Russian Non-CIS Imports Rise by 24.3 Percent in 2017

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Russia increased its import of goods from non-CIS countries in 2017 by 24.3 percent, year-on-year, to US$202.3 billion, the Russian Federal Customs Service said on Monday.
The total import of goods from non-CIS countries rose 11.3 percent, month-on-month, to US$20.7 billion in December 2017.

This is good news for businesses based in Europe and Asia, as it shows that the Russian economy is both expanding and developing pent-up demand for purchasing following the Western imposition of sanctions. CIS countries are the nations of the Commonwealth of Independent States, and include Armenia, Azerbaijan, Belarus, Kazakhstan, Kyrgyzstan, Moldova, Russia, Tajikistan, and Uzbekistan. The CIS nations have their own trading status, and some are also part of the Eurasian Economic Union. Trade among EAEU members has also significantly increased as witnessed in 2017.

Since having sanctions imposed by the West, Russia has been developing sourcing and procurement alternatives elsewhere, including in Asia. This has resulted in a surge of Russian bilateral trade with countries such as China, Singapore, Hong Kong, and most ASEAN nations.

In detail, the major commodities traded were as follows:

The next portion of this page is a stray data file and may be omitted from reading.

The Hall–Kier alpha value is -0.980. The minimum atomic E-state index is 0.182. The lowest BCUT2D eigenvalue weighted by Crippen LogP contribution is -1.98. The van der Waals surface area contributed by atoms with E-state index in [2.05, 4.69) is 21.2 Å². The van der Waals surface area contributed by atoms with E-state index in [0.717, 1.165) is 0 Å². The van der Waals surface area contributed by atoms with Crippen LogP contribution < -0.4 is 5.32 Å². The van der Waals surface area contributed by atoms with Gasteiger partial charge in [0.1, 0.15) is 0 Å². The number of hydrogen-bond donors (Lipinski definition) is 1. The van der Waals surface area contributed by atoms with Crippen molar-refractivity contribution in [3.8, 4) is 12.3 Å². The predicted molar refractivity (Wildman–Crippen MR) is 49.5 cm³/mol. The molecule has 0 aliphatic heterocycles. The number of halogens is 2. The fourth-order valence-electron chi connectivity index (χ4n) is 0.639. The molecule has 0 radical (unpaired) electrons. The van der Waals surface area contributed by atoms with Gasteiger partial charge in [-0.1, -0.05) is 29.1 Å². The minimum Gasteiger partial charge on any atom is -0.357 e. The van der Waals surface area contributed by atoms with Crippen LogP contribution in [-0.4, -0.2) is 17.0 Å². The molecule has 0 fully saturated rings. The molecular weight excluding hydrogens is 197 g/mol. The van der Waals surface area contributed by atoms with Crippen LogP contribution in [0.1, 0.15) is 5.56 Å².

• Imports of textiles and footwear surged 27 percent in December 2017 to US$1.1 billion.
  • Imports of food products and raw materials for their production grew by 16.6 percent to US$2.5 billion and products of the engineering industry grew by 12.3 percent to US$11.3 billion.
  • Imports of chemical products rose by 4.5%, to US$3.5 billion.
  • Imports rose 1.7 times for vegetables, 1.5 times for tobacco, 46.2 percent for vegetable oil, 45.1 percent for grain crops, 39.8 percent for fruits, 27.6 percent for fish, 23.3 percent for dairy products, and 22.2 percent for meat and byproducts.
  • Imports of strong and soft drinks dropped by 15.4 percent and sugar imports declined by 1.6 percent in value terms.
  • Imports of chemicals grew on account of the rising procurement of organic and non-organic chemicals by 15.1 percent and pharmaceuticals by 5.5 percent. Import declined in value terms by 2.5 percent for polymers and rubber and by 1.9 percent for soap and synthetic detergents. Imports of perfumery and cosmetics stayed flat in December 2017 on the monthly basis.
  • Procurement rose by 22.5 percent for textile garments, 1.8 times for footwear, 14.5 percent for knitted wear, 9.7 percent for knitted fabric, 6.7 percent for cotton, 3.9 percent for ready textile items, and 3.7 percent for textile materials. Imports declined by 8.5 percent for chemical fibers and stayed flat for chemical yarn.
  • Purchases grew 2.3 times for vessels and watercraft, 27.4 percent for aircraft, 21.5 percent for optical tools and devices, 20.7 percent for locomotive parts, and 19.5 percent for mechanical equipment. Electrical equipment imports dropped 6.5 percent and overland transport vehicle imports stayed flat.

Chris Devonshire-Ellis of Dezan Shira & Associates comments: “The latest Russian customs figures illustrate that the Russian economy is purchasing, and that opportunities are there for companies to sell to the Russian market. Asian based manufacturers should be examining double tax and other trade agreements with Russia and looking at how to establish a sales presence in the country. This trend will only increase once countries such as China, India, and Singapore have completed their free trade negotiations with the Eurasian Economic Union. The trade dynamics and fundamentals are there.”


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